"I didn't get it right."
Those are commissioner Roger Goodell's own words from a letter sent to NFL owners Thursday, outlining a new policy on domestic violence cases in the wake of a controversial two-game suspension handed down by Goodell to Baltimore running back Ray Rice. In contrast to the league's substance abuse policy, there were no prior guidelines in place in the CBA for cases such as Rice's, leaving the NFL as judge and jury.
Now, according to Goodell's letter, a first offense for "violations of the Personal Conduct Policy regarding assault, battery, domestic violence or sexual assault that involve physical force" will be punishable with a six-game suspension; a second offense will bring a lifetime ban.
"We allowed our standards to fall below where they should be and lost an important opportunity to emphasize our strong stance on a critical issue and the effective programs we have in place," Goodell wrote. "My disciplinary decision led the public to question our sincerity, our commitment, and whether we understood the toll that domestic violence inflicts on so many families. I take responsibility both for the decision and for ensuring that our actions in the future properly reflect our values. I didn't get it right. Simply put, we have to do better. And we will. ...
"These steps are based on a clear, simple principle: domestic violence and sexual assault are wrong. They are illegal. They have no place in the NFL and are unacceptable in any way, under any circumstances. That has been and remains our policy."
An important additional note from Goodell: The new policy will apply to "all NFL personnel -- players and non-players".
There are questions regarding this policy that will need to be answered in the future, first and foremost being at what point the NFL would step in and hand down a punishment in a domestic violence case. Before any requisite trial? After all legal proceedings have concluded? Rice, for example, pleaded not guilty to his charges and then accepted a plea deal into an intervention program as permitted by law. Would his situation vary from that of someone like Greg Hardy, who was found guilty on two counts in a domestic violence case?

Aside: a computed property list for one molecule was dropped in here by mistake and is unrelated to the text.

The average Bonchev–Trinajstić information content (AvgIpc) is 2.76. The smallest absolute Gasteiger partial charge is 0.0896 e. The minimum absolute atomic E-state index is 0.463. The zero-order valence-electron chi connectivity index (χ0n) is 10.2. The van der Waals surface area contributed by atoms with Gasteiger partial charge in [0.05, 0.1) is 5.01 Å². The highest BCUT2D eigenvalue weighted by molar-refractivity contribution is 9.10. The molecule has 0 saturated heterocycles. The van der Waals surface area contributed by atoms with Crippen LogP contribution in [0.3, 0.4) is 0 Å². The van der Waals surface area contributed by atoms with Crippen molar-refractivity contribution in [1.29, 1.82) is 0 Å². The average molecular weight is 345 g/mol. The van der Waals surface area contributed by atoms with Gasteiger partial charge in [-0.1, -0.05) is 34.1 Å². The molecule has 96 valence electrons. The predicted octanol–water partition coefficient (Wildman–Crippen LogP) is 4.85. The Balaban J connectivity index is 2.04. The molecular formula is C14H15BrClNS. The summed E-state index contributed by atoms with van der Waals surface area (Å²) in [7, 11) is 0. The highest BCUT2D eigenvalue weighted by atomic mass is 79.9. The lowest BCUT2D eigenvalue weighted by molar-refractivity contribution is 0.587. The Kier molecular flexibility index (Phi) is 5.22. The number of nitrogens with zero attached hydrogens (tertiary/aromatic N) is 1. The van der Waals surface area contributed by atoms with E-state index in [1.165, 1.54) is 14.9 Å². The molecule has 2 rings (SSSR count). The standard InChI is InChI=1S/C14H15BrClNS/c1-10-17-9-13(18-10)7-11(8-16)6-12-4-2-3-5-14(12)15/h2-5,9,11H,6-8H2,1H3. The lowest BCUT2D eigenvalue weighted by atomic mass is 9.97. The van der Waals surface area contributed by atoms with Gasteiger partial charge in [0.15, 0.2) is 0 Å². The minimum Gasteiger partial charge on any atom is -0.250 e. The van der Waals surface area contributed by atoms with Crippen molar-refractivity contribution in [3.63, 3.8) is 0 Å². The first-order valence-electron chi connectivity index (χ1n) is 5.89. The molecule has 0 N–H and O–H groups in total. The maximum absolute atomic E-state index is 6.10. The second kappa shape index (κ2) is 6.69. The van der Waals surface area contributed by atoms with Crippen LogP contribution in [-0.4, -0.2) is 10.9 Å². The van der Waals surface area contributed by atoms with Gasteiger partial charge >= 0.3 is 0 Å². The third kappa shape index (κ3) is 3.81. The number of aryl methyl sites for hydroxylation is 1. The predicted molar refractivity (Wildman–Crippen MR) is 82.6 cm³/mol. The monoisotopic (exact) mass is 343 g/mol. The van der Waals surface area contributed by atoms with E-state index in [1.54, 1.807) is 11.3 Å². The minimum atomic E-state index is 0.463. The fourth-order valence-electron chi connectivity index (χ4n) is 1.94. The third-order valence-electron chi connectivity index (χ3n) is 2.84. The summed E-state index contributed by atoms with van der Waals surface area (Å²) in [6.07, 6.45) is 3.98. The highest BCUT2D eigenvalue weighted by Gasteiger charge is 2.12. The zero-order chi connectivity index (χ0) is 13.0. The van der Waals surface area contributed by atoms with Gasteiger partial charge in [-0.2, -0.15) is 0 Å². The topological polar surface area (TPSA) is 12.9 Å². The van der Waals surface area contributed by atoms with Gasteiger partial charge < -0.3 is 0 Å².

How will the union handle this new policy? The NFLPA released a statement shortly after the news was announced: “We were informed today of the NFL’s decision to increase penalties on domestic violence offenders under the Personal Conduct Policy for all NFL employees. As we do in all disciplinary matters, if we believe that players’ due process rights are infringed upon during the course of discipline, we will assert and defend our members’ rights.”
The players' association did agree to the substance abuse policies that as of Wednesday left Cleveland wide receiver Josh Gordonsuspended for the next year. But if the NFLPA did not sign off on the league's new punishments, there could be pushback in the form of appeals down the road.
It's worth mentioning here that Hardy is still awaiting any additional penalty from the league. Since his incident took place before Goodell enacted these sweeping changes, Hardy may have an argument that he should not be subject to the six-game ban, but Goodell's declaration that he erred in the Rice ruling points toward a harsher punishment.
All of this nitty-gritty pales in comparison to the most important takeaway from Thursday's announcement, which is that Goodell worked quickly to rectify a mistake made. Rice's two-game suspension will stick, as there is no going back and revisiting that situation in double-jeopardy fashion. Rather than simply move on, though, Goodell actually paid attention to the feedback thrown at him and made a conscious effort to improve the league's stance in the future.
He does not deserve much more than a pat on the back -- many people would argue the new line of penalties should have been in place long ago. Yet, Goodell has rarely felt the need to issue a mea culpa; he last did so in 2012, after the regular season opened with replacement officials.
This memo from Goodell to the owners is a positive step forward for the league, but there clearly remains work to be done. To wit: Goodell also announced that the NFL would provide "enhanced training for entering players through the Rookie Symposium and Rookie Success Program, as well as new programs designed for veteran players and other NFL personnel. All NFL personnel -- players and non-players -- will receive information about available league resources and local support and advocacy groups in their community."
One month ago, the discussion focused on how blind the NFL had been to an issue of the utmost importance. Goodell's letter does not fix past ills nor does it solve all the present problems.
But Goodell had to do something. And he did.